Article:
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B&O BeoVision MX 7000 RGB SCART

It all started by finding this beast on the footpath. I saw that it had two scart inputs and had to have it. I built an RGB cable for my MSX a long time back but have always been disappointed by its performance via a scart-to-HDMI converter. So, I set about testing and hooking it all up. Of course, it didn't have a remote, so I had to use an Arduino to translate another remote into the appropriate codes.


With access to all the menus, I started toying with values, but the picture from the MSX was still broken!

What can be configured?

Via the front main menu? Nothing. Via the service menu? A lot more. With my model, I had to pull off the back case and short the service pin header (I'd actually really like to just install a pushbutton switch onto that!)


Once off, and with the TV on TV mode, use something metal to short those two pins in the middle that say Service Mode. You'll then get the following message on the TV...


Last error was a pf? Sure was... I just pulled the plug... total power failure! Here's the other error descriptions...

Code Description
No no error registered
PF Power Fail
00 till FF Error address on the I2C bus
DF Data failure (maybe EEPROM 6IC6 on the cpu board defect)
4E 1/38IC6 Tuner & IF port expander
84 1/38IC2 A2 Stereo decoder
40 31IC7 NICAM stereo decoder
42 41IC5 D/A converter for cut-off and drive
22 37IC2 Teletext decoder
8C 13IC2 Deflection controller
82 14IC1 Audio Controller
86 14IC9 Video Controller (14IC9 means Board 14 Chip IC9)

Anyway, using the arrow keys, you'll be able to configure the following settings. There's an awesome thread post here on BeoWorld from Die Bogener explaining all sorts of troubleshooting for the TV!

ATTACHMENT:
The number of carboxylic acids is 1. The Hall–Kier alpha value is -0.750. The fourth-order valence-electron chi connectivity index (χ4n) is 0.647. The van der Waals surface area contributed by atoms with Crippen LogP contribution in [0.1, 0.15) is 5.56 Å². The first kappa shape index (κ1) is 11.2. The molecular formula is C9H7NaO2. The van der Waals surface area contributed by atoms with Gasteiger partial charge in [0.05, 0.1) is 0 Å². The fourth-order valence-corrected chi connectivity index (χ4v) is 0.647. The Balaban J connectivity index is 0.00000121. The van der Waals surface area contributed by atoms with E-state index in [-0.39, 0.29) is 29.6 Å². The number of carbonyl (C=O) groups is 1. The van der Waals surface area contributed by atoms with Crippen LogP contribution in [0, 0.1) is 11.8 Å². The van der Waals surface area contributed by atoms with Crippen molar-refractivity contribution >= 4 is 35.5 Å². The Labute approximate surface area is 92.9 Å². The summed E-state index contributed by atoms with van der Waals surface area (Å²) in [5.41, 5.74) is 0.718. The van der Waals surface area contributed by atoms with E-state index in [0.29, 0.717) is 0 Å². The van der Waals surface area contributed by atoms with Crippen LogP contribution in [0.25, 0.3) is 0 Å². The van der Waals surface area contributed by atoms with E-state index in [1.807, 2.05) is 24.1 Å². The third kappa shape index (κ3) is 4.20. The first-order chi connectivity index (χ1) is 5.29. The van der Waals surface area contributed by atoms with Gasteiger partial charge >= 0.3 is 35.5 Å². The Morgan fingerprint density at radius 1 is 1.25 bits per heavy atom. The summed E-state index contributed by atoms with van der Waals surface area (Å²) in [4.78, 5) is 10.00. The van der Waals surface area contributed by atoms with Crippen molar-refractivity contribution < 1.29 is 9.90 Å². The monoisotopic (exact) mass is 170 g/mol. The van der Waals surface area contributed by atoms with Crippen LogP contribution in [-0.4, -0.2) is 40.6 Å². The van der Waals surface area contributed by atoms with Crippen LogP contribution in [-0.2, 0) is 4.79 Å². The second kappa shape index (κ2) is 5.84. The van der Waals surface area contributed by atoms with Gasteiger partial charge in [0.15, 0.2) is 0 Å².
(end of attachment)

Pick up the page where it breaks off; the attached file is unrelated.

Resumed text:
Code My Default Value Description
Rdr 50 Red drive
Gdr 45 Green drive
Rcu 28 Red cut off balance
Gcu 29 Green cut off balance
BRI 03 Brilliance Preset
COL 03 Color Preset
Hfq 37 Horizontal frequency
Hph 35 Horizontal phase
Ham 22 Horizontal amplitude
Vam 29 Vertical amplitude
Vsc 32 Vertical S-correction
Vsh 30 Vertical shift for centering
Vli 18 Vertical linearity
EWc 05 EastWest corner
EWp 1 EW parabola
EWt 41 EW tilt

With all these settings being adjusted (and then reverted) to no avail... I started to wonder if it wasn't a Japan vs. Australia thing... NTSC vs. PAL? Does the RGB signal have a 50hz/60hz rate or other 'remnants' from the units output? Is it Australia's fault for successfully implementing only one standard? (For once!)

Does RGB care about NTSC or PAL?

Wherever you read, you'll find hot debates over RGB and how the signal differs from a PAL or NTSC console. From what I understand, it's a NO. Any TV with SCART that is RGB capable will take an RGB signal from any device. Do correct me on this, thought!

Can My TV Decode NTSC?

Here's the service manual which points out the following difference between the PAL and PAL/SECAM versions...


Yeah, that's not just PAL/SECAM... it's PAL/SECAM/NTSC! But wait... the MSX works over Composite? Which has to be NTSC-J Composite? What gives?

Maybe it's my RGB Cable?

There's a good bit of information at this post regarding RGB cable issues and required voltages. Supposedly the SYNC signal on the SCART plug can just be fed Composite video, but it needs to be within tolerance. This also goes for the switching which declares what video format is expected on the SCART plug. So, after reading more on Sync for SCART , Sync Strippers and types of Sync from random consoles.. I ended up slightly more confused, but decided to rebuild my cable.


Thankfully, my junk box had a beautiful SCART-to-SCART cable... I didn't know these existed, but it makes total sense that they do. It's wired as a 'crossover' as the output from one machine needs to be fed to the input from another. I'll never be outputting via a SCART plug, so I decided this hefty cable would shield me nicely from interference and provide a great base for a proper RGB cable for the MSX.

DSC06344 DSC06407 DSC06409

With the SCART pinout in one hand and the Japanese MSX RGB pinout, I set out to rebuild the cable... I hooked up the minimal wires: R,G,B and Sync + all their required grounds. This got me nowhere. So I then hooked up Ys to the 'output select' and I received a mis-coloured picture!


I quickly slapped spacebar... the fish are the screensaver for multemente on MSX...